Chapter 9
Changing the Channel—Going South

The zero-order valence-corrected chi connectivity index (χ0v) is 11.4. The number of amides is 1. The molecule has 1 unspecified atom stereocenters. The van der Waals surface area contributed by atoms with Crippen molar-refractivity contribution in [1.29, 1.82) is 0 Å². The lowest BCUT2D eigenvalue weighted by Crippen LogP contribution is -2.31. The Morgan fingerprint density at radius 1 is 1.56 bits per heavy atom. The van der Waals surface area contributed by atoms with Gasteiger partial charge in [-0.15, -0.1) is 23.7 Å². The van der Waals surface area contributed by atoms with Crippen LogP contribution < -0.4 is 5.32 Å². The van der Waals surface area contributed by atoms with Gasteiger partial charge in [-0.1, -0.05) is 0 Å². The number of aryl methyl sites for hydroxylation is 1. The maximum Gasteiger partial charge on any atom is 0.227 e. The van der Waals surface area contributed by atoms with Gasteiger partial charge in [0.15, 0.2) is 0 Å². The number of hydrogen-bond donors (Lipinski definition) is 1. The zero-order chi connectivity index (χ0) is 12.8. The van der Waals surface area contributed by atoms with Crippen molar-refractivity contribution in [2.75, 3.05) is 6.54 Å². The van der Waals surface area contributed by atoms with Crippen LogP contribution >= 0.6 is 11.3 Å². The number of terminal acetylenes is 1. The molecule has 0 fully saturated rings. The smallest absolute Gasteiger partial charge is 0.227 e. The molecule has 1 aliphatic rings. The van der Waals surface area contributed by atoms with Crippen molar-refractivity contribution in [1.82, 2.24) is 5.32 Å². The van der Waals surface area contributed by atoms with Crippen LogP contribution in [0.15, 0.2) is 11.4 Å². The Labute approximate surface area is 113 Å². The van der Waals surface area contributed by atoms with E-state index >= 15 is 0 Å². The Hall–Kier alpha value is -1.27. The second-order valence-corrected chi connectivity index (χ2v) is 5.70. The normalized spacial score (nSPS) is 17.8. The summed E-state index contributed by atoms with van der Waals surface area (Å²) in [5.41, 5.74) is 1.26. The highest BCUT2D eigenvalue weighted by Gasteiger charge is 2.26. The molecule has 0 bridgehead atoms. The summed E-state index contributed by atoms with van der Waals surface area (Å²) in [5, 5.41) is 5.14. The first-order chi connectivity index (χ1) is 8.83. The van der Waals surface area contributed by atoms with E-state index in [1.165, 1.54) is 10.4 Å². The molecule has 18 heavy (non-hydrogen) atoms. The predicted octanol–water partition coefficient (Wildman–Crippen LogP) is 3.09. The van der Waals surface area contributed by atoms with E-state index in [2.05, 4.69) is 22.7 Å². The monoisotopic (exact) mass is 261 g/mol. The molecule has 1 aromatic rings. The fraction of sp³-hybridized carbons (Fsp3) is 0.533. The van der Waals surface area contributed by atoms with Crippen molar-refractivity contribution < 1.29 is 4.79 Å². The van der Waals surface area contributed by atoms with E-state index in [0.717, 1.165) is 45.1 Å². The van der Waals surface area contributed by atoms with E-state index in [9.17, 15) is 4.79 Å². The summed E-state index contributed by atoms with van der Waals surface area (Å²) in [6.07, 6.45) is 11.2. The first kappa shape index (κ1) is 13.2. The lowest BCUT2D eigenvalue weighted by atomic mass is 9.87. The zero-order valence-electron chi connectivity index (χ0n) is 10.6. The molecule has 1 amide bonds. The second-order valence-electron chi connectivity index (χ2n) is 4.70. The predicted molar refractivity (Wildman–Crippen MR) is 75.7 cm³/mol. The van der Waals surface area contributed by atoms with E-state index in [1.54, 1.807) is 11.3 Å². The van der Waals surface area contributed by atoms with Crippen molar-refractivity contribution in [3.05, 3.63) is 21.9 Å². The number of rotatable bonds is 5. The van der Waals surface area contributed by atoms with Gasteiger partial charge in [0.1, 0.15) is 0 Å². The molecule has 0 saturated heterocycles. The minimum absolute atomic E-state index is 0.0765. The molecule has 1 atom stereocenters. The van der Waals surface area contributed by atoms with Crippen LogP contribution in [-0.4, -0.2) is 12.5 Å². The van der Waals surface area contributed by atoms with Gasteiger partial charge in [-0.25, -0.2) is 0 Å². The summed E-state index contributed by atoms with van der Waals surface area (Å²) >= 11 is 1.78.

Now that was a full bus. The aisles were packed with as many people standing as there were sitting. In the spirit of the season, there was a lot of joviality as we pulled back out onto the dirt road for the final three hours of the trip. We were soon racing, weaving, bouncing, and rattling down the road; and with the cabin lights on, it was not too difficult to carry on a loud conversation. But then the driver turned off the interior lights. The joviality went off as quickly. It was very dark, and we were pitching around like a shaken can of living human sardines. It was also hot—too many windows had been put up because people didn’t want their hair ruffled. Or it might have been because the cool breeze coming through the windows also bears an amazing load of coarse, gritty road dust. Anyway, in this shaking, hot can of humanity, someone barfed. And during the next hour you could smell it rolling up and down the pitching deck. After that first hour its importance dwindled as other sensory input took precedence. You noticed by severe cramps in lower leg muscles that it really was important to try to stand on your toes to help absorb some of the rattling road shock. And you noticed that the schoolchildren of the US and the engineers that build buses for them have no concept of adult height and just how important it is to have hard metal ceilings placed well above nostril level on a hunched-up, standing, and frequently airborne adult male. What a ride.